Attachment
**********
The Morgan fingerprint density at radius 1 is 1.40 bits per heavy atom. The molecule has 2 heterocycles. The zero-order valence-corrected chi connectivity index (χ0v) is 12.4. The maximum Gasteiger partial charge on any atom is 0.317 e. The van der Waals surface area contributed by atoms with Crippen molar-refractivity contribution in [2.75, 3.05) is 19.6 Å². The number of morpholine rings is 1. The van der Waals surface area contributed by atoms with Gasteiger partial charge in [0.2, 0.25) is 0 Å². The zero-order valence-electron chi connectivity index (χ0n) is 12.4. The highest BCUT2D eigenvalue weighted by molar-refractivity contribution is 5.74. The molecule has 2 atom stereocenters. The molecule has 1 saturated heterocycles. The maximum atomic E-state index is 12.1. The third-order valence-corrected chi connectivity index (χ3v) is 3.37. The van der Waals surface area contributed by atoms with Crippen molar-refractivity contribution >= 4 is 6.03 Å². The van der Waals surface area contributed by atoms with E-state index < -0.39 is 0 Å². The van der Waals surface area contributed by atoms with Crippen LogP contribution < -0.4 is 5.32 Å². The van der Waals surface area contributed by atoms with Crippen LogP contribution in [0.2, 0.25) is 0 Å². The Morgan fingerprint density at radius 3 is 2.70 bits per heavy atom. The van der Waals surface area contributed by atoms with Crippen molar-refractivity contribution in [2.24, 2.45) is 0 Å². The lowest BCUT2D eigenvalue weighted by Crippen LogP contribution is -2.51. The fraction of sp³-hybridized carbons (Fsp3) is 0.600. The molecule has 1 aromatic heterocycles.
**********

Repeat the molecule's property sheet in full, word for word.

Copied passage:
The Morgan fingerprint density at radius 1 is 1.40 bits per heavy atom. The molecule has 2 heterocycles. The zero-order valence-corrected chi connectivity index (χ0v) is 12.4. The maximum Gasteiger partial charge on any atom is 0.317 e. The van der Waals surface area contributed by atoms with Crippen molar-refractivity contribution in [2.75, 3.05) is 19.6 Å². The number of morpholine rings is 1. The van der Waals surface area contributed by atoms with Gasteiger partial charge in [0.2, 0.25) is 0 Å². The zero-order valence-electron chi connectivity index (χ0n) is 12.4. The highest BCUT2D eigenvalue weighted by molar-refractivity contribution is 5.74. The molecule has 2 atom stereocenters. The molecule has 1 saturated heterocycles. The maximum atomic E-state index is 12.1. The third-order valence-corrected chi connectivity index (χ3v) is 3.37. The van der Waals surface area contributed by atoms with Crippen molar-refractivity contribution >= 4 is 6.03 Å². The van der Waals surface area contributed by atoms with E-state index < -0.39 is 0 Å². The van der Waals surface area contributed by atoms with Crippen LogP contribution < -0.4 is 5.32 Å². The van der Waals surface area contributed by atoms with Crippen LogP contribution in [0.2, 0.25) is 0 Å². The Morgan fingerprint density at radius 3 is 2.70 bits per heavy atom. The van der Waals surface area contributed by atoms with Crippen molar-refractivity contribution in [2.24, 2.45) is 0 Å². The lowest BCUT2D eigenvalue weighted by Crippen LogP contribution is -2.51. The fraction of sp³-hybridized carbons (Fsp3) is 0.600. The molecule has 1 aromatic heterocycles.